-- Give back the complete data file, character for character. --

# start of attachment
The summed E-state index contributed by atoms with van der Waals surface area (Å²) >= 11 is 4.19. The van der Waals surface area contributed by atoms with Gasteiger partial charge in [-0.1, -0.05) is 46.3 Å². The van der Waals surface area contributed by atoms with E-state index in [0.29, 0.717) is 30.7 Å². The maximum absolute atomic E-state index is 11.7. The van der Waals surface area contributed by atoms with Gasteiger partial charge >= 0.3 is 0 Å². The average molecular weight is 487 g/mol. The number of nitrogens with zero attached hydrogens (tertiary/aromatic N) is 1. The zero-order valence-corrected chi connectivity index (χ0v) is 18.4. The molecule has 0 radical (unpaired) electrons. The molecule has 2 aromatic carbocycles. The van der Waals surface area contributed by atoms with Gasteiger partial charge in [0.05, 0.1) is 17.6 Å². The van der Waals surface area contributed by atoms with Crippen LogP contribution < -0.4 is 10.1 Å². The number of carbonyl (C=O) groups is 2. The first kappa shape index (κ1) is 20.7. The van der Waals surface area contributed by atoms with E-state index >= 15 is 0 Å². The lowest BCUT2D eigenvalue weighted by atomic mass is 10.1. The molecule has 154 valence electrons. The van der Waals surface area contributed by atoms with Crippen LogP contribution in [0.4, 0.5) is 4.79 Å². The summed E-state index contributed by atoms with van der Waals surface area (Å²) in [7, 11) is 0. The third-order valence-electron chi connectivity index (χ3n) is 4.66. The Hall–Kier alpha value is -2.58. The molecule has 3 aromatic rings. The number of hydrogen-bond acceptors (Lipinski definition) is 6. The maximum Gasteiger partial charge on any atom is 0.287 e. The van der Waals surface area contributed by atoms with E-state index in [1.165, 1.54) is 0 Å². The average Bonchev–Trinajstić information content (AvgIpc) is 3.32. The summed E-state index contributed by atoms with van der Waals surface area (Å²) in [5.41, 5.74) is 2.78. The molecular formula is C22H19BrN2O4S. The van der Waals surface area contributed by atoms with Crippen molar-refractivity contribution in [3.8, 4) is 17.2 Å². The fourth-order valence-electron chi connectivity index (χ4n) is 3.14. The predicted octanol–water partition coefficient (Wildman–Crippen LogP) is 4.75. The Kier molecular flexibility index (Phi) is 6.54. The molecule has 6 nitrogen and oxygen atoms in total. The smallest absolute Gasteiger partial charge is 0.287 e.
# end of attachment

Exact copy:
The summed E-state index contributed by atoms with van der Waals surface area (Å²) >= 11 is 4.19. The van der Waals surface area contributed by atoms with Gasteiger partial charge in [-0.1, -0.05) is 46.3 Å². The van der Waals surface area contributed by atoms with E-state index in [0.29, 0.717) is 30.7 Å². The maximum absolute atomic E-state index is 11.7. The van der Waals surface area contributed by atoms with Gasteiger partial charge >= 0.3 is 0 Å². The average molecular weight is 487 g/mol. The number of nitrogens with zero attached hydrogens (tertiary/aromatic N) is 1. The zero-order valence-corrected chi connectivity index (χ0v) is 18.4. The molecule has 0 radical (unpaired) electrons. The molecule has 2 aromatic carbocycles. The van der Waals surface area contributed by atoms with Gasteiger partial charge in [0.05, 0.1) is 17.6 Å². The van der Waals surface area contributed by atoms with Crippen LogP contribution < -0.4 is 10.1 Å². The number of carbonyl (C=O) groups is 2. The first kappa shape index (κ1) is 20.7. The van der Waals surface area contributed by atoms with E-state index >= 15 is 0 Å². The lowest BCUT2D eigenvalue weighted by atomic mass is 10.1. The molecule has 154 valence electrons. The van der Waals surface area contributed by atoms with Crippen LogP contribution in [0.4, 0.5) is 4.79 Å². The summed E-state index contributed by atoms with van der Waals surface area (Å²) in [7, 11) is 0. The third-order valence-electron chi connectivity index (χ3n) is 4.66. The Hall–Kier alpha value is -2.58. The molecule has 3 aromatic rings. The number of hydrogen-bond acceptors (Lipinski definition) is 6. The maximum Gasteiger partial charge on any atom is 0.287 e. The van der Waals surface area contributed by atoms with E-state index in [1.165, 1.54) is 0 Å². The average Bonchev–Trinajstić information content (AvgIpc) is 3.32. The summed E-state index contributed by atoms with van der Waals surface area (Å²) in [5.41, 5.74) is 2.78. The molecular formula is C22H19BrN2O4S. The van der Waals surface area contributed by atoms with Crippen molar-refractivity contribution in [3.8, 4) is 17.2 Å². The fourth-order valence-electron chi connectivity index (χ4n) is 3.14. The predicted octanol–water partition coefficient (Wildman–Crippen LogP) is 4.75. The Kier molecular flexibility index (Phi) is 6.54. The molecule has 6 nitrogen and oxygen atoms in total. The smallest absolute Gasteiger partial charge is 0.287 e.